There is no comparison between the situation in Jammu and Kashmir and Bihar, or for that matter Andhra Pradesh. Yet the August 5 Presidential order scrapping Article 370 has a message for Bihar chief minister Nitish Kumar and his former Andhra Pradesh counterpart Chandrababu Naidu. They both have been demanding for the special category status for their respective states and have been pleading for decentralisation of power.
True, their demands are basically confined to more financial autonomy yet these two leaders––and there are several other regional satraps––always stood for cooperative federalism.
The Janata Dal United general secretary, K C Tyagi, while explaining his party’s position said that socialist stalwarts Ram Manohar Lohia and Jai Prakash Narayan as well as George Fernandes always stood for the cause of Kashmir. Therefore, his party is not going to support the BJP on the issue of Article 370. He added that this is the established stand of the Janata Dal United ever since it joined the National Democratic Alliance in 1996. The Janata Dal United MPs walked out of Parliament on the issue.
It is other thing that in spite of the walk-out by the Janata Dal United, the government won in Rajya Sabha by a margin of 125-61. This was much bigger margin than the Triple Talaq Bill in which the government managed to win by 99-84 votes. Then too, JDU had walked out of the House. In both these cases, the JDU avoided taking the ruling BJP head-on by opposing the two Bills.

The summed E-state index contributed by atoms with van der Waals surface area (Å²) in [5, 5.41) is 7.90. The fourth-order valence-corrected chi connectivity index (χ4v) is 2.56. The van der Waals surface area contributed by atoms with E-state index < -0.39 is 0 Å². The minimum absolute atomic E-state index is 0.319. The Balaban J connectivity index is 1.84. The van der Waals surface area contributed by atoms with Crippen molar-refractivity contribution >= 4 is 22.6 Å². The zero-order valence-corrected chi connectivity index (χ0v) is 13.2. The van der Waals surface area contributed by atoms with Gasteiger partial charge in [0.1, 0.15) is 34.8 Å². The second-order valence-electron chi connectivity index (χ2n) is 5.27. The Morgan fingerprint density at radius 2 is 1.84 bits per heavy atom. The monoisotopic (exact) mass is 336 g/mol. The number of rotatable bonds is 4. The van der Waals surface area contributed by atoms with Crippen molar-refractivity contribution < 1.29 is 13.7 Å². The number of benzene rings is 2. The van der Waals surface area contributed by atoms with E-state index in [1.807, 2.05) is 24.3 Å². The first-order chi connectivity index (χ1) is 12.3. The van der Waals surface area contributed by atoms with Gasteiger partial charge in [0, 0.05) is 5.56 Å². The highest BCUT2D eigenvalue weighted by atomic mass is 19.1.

The manner in which several non-NDA parties decided to support the government on the issue of Article 370 has raised a question; in future, will they back any Centre’s move taken on the issue of special status to any of the north-eastern states? Unlike Jammu and Kashmir, where Indian citizens from other states can travel freely, one need to have Inner Line Permit for undertaking pilgrimage or visiting as tourists in Nagaland, Mizoram and Arunachal Pradesh.
Nitish may not speak much on the issue of scrapping of Article 370, yet it is a fact that he had a good relationship with Abdullahs. The relationship between the socialist leaders and National Conference can be traced back to the era of Sheikh Abdullah. Their view was just opposite to that of the erstwhile Bharatiya Jana Sangh and the BJP.
The Janata Dal United's decision to walk out––when Bahujan Samaj Party, Aam Aadmi Party, Biju Janata Dal and YSR Congress backed the government––came at the time when its relationship with the saffron party is not very cordial. Several BJP hardliners have been calling for snapping of ties with Nitish Kumar.
In private, several JDU leaders expressed their shock over the manner in which not only the special status of Jammu and Kashmir has been finished but the state has also been bifurcated into two Union Territories. They are surprised over the reaction of AAP leader Arvind Kejriwal who has always been championing the cause of full-fledged status of state for Delhi.
The Janata Dal United has always stood for middle path on the issue of Jammu and Kashmir. Yet Nitish may avoid confrontation with the BJP. He may as a result, quietly shelve the demand for special category status for Bihar.